Small Startups Are Good For Big Business Why are the biggest corporations in the world getting close to entrepreneurship and startups? Here are four reasons why.

By Con O'Donnell

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Why are the biggest corporations in the world getting close to entrepreneurship and startups? I'm not talking about incorporating them into some "aren't-those-entrepreneurs-cute" corporate social responsibility scheme. I'm talking about a serious strategy on the part of some of the biggest and best-known corporations that are taking a hard look at how to grow their business and transform their industries.

Here are four reasons why.

First, acquiring or investing in a startup can be less expensive and more effective for rapid growth than a company's own research and development. Internal R&D rarely disrupts a company, much less an industry; startups, by definition, will. So maintaining close relationships to entrepreneurs and startups that are driving the innovation of entire industries is key to growing and innovating individual businesses ahead of the competition. This can be done by acquiring startups -and their talent- outright, or by investing in them to ensure the corporation has a stake in their future or, better still, partnering with them early on.

The problem is, most corporations are not structured for making multiple small investments or rapid acquisitions. Even venture capitalists, whose job is to pick winners, have a success rate of just 20% and many corporations don't have an appetite for that kind of risk. The Catch-22 is that as a disruptive startup gains market share, its value increases exponentially, often reaching 100 times its earnings or more. With the benefit of hindsight, we all know the value of Amazon, Google and Facebook, but who understands the value of Slack or thousands of other startups?

Some corporations do get it though. Huge companies that have successfully taken the path of making multiple small investments include Google, Intuit and General Electric. Google, Yahoo and Facebook, among others, adopted early acquisition strategies. While Barclays, Disney, Coca-Cola and Zain have created industry-vertical business accelerators to boost startups. These big-name corporations get it, and they have made nurturing startups part of their corporate DNA.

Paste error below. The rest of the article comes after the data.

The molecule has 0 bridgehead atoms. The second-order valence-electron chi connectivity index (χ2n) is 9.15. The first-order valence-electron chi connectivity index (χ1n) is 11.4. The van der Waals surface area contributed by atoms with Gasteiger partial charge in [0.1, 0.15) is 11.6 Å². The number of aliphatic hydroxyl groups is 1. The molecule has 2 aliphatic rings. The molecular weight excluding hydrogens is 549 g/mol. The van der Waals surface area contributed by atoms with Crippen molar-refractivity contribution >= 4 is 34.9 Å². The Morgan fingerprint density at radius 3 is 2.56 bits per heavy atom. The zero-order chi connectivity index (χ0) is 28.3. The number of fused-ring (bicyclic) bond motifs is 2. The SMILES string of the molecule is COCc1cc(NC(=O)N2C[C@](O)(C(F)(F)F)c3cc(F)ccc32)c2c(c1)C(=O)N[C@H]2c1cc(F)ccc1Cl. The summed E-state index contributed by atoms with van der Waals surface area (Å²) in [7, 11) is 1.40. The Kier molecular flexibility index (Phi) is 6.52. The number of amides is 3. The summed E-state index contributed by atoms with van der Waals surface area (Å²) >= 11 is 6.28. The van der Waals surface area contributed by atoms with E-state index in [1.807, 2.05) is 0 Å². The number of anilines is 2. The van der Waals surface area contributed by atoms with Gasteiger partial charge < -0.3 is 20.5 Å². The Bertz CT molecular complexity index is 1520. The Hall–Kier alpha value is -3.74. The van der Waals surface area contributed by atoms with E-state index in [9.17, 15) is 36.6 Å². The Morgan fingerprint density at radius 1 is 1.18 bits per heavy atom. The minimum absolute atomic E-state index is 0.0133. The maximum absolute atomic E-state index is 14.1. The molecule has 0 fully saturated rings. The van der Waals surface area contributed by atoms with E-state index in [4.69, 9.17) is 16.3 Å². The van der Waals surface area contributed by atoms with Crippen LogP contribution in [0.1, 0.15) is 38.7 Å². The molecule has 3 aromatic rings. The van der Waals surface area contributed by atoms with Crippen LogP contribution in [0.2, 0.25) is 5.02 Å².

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Secondly, today's startups will be tomorrow's Fortune 500 companies. An analysis of the business landscape by Innosight, a top global consultancy, predicts that three-quarters of current S&P500 companies will disappear in the next 10 years. And who will replace them? Mostly companies that don't exist today.

Then there is the restoration of an entrepreneurial mindset. As companies grow, they typically add layers of management, and systems and processes become more complex. Getting close to entrepreneurs' resilience, innovation, collaboration, simplicity and fail-fast philosophy reboots the corporate culture, which can transform venerable giants of business into something that is relatively nimble and agile.

Finally, startups can illuminate new ways of doing business by identifying gaps and turning them into growth engines. This has happened in long-established sectors such as telecommunications, banking, insurance, travel, health care, airlines, transportation, retail, fashion, media and energy... the list is endless. These changes are being driven mostly advances in technology, coupled with new business models.

Corporations need to be close to startups to understand what how their businesses are changing and what is on the horizon. If they don't, there's a good chance they will be left behind. Sadly, many big businesses in the Middle East and North Africa region and elsewhere are stuck in the "look at the cute little entrepreneurs" phase.

Creating an environment where entrepreneurship and innovation can thrive should be business as usual. With their ample cash and know-how, large corporations are well positioned to compete for the best and brightest in the entrepreneurial ecosystem. Yet venture capitalists are far ahead when it comes to financing new enterprises. For big business, opportunity is knocking.

Con O'Donnell is a co-founder of The RiseUp Summit. The RiseUp Summit 2015 will take place from Dec 12-13 in a number of locations across downtown Cairo, including The GrEEK Campus. The agenda includes 60 workshops, 15 panel discussions, 14 talks and multiple pitch events and delegations from 25 countries representing entrepreneurship ecosystem from North America, Europe, Africa, the Middle East and Asia.

Con O'Donnell

Founder, Sarmady and co-founder, RiseUp Summit

Entrepreneur Con O’Donnell is an investor in 11 promising Egyptian tech startups. He co-founded Arabic dotcom pioneer Sarmady Communications and was a first-mover in digital advertising for mobile apps. O’Donnell is also the cofounder of RiseUp, one of the MENA region’s top entrepreneurship events. 

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